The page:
Scott Hamilton's Battle with Cancer
When Scott Hamilton was diagnosed with testicular cancer, his faith never weakened—especially when he thought of his mother and her battle.
I did the show that night and made sure it was great. I was afraid it would be my last show ever. The next morning I checked into the Cleveland Clinic Taussig Cancer Institute. This is going to be the biggest battle you’ve ever faced, I told myself. I would need to hold on to the faith and determination I found after Mom’s death. Fighting cancer, she had taught me how to live.
When the doctors returned with my diagnosis—testicular cancer—I was ready. “Let’s get started,” I said. “I have a skating tour in the fall.”
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“You may want to reconsider,” one doctor said. “Chemotherapy and surgery take a lot out of you. It will be a while before you can get back to your life.”
“You don’t understand,” I told them. “I determine what I do, not this cancer.” It’s exactly what Mom would have said.
The chemo and surgery were rough, I’m not going to kid you. But I had this attitude: Cancer likes darkness; it doesn’t like light. And I was going to attack it with all the light I possibly could. I prayed. I surrounded myself with good friends, I watched videos and read books that made me laugh. When I woke up in the recovery room after surgery, totally free of cancer, I felt like my life had just begun.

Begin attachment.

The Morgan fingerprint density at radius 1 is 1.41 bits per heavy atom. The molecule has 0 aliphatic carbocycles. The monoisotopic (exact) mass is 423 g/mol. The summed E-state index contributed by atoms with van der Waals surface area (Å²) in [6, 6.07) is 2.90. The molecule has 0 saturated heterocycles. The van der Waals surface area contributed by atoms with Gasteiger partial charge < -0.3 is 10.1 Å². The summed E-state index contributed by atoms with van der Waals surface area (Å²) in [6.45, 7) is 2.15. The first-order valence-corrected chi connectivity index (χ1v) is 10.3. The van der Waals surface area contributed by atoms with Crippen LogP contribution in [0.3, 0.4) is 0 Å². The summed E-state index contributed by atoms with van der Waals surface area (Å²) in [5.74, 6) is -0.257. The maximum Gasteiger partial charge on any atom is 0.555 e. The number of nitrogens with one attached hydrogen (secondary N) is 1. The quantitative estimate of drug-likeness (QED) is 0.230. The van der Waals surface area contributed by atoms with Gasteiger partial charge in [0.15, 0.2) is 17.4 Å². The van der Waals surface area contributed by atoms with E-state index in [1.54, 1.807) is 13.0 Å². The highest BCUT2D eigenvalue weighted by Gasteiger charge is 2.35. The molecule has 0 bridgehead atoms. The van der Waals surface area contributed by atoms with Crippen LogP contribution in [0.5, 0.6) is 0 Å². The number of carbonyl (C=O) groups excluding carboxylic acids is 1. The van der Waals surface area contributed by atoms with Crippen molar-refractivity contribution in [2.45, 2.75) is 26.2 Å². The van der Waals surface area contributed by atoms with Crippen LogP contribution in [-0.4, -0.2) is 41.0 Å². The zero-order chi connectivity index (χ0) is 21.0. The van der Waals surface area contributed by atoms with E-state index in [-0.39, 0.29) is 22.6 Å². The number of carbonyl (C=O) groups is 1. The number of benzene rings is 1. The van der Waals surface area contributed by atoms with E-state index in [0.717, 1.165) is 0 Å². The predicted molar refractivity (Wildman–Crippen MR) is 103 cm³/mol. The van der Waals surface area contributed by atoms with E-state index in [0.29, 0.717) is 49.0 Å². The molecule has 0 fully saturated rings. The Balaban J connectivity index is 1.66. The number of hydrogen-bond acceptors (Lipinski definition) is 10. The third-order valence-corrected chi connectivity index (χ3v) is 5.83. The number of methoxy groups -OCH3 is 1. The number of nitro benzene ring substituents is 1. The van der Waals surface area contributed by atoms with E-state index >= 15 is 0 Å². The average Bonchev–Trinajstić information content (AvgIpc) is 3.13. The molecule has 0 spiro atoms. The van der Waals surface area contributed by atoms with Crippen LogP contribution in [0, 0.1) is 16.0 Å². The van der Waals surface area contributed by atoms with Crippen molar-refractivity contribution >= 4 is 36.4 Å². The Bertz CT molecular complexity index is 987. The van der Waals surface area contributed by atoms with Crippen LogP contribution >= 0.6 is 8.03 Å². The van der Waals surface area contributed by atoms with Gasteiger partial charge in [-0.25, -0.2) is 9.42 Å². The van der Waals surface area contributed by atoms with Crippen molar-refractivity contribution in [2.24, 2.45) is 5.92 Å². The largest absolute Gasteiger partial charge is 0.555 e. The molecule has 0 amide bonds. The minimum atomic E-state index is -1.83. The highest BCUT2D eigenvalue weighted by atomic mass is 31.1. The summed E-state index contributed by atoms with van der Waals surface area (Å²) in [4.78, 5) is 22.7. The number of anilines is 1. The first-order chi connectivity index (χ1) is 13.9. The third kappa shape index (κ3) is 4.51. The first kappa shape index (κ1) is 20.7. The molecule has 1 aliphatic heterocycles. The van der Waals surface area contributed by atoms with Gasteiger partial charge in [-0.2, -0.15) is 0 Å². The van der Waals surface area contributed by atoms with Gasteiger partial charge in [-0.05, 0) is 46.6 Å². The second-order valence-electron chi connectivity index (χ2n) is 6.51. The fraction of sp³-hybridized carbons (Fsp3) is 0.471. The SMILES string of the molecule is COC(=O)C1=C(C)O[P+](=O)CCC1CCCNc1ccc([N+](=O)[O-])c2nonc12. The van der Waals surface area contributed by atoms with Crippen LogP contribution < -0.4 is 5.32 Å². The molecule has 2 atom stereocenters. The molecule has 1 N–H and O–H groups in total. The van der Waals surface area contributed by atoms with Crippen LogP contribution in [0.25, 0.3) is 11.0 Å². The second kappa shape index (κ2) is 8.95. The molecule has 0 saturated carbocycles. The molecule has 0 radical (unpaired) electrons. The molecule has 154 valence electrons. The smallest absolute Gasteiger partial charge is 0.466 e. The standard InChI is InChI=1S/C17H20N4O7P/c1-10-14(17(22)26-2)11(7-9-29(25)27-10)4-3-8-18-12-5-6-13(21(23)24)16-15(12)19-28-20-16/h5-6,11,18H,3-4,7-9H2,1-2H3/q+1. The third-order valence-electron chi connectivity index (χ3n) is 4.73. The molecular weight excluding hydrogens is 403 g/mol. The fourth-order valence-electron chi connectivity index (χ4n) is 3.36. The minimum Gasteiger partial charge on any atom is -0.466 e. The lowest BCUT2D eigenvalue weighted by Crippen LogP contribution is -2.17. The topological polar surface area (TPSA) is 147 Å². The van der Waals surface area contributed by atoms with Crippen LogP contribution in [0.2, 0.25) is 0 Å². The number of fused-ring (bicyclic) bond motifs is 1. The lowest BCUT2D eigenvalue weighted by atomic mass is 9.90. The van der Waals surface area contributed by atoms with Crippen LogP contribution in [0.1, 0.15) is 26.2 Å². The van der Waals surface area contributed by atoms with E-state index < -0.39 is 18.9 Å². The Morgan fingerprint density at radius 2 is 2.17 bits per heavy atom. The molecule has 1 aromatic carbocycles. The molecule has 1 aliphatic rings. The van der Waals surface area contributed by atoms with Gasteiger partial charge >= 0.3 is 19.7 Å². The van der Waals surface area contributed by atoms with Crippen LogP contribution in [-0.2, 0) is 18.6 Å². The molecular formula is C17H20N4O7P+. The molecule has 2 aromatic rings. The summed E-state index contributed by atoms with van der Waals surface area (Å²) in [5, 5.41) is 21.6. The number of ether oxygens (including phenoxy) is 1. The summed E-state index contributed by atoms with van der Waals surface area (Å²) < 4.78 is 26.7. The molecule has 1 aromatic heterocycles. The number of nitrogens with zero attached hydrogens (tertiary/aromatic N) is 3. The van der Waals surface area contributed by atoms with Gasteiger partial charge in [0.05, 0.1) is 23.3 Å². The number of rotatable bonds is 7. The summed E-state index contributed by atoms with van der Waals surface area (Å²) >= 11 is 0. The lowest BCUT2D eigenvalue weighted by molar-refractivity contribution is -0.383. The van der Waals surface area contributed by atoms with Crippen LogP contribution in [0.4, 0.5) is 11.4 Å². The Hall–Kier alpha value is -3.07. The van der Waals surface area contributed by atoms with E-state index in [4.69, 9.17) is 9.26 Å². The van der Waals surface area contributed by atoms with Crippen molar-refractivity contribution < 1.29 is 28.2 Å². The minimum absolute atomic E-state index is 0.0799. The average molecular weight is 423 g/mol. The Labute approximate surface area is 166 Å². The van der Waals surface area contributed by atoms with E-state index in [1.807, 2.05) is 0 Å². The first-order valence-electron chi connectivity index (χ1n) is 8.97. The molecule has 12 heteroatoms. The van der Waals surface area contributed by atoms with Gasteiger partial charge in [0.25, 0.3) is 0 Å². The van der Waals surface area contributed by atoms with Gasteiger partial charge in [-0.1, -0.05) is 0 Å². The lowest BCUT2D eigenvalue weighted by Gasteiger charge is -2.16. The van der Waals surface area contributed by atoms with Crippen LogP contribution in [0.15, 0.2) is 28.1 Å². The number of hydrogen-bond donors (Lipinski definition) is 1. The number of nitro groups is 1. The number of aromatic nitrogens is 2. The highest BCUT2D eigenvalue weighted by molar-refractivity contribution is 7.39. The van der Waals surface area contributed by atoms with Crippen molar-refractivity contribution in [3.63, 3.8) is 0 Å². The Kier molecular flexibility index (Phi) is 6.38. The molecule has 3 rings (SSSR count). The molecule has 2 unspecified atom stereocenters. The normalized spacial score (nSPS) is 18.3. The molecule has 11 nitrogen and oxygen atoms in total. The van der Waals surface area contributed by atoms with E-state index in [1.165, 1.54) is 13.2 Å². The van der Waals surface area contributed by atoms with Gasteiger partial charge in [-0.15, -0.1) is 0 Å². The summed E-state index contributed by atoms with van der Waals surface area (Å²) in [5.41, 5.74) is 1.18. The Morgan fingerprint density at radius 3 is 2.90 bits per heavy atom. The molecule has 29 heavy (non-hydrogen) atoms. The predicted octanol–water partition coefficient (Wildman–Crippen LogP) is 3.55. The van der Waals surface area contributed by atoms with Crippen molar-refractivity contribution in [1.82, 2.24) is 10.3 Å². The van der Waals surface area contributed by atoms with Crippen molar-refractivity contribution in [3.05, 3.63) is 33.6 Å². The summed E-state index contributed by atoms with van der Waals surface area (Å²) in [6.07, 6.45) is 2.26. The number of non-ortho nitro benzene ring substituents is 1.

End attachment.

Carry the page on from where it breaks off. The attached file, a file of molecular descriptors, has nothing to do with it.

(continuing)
That’s what had led me to that comeback night at The Forum in L.A., and here I was, splayed on the ice. But not for long.
The audience began to applaud. The sound grew louder and louder—the kind of cheering I heard at Sarajevo. There was only one thing to do. Get up. I popped to my feet and went back to my routine. A smile lit my face that just wouldn’t go away. I could fall again, I might get sick again. That didn’t matter. What mattered was making the most of what I’d been given.
Go for it, I thought. I flew across the ice, leaped as high as I could and landed a perfect double axel. Then another. I felt like the night needed to end with an exclamation mark, so I did several back flips. Mom would have been so proud. She was always my biggest fan.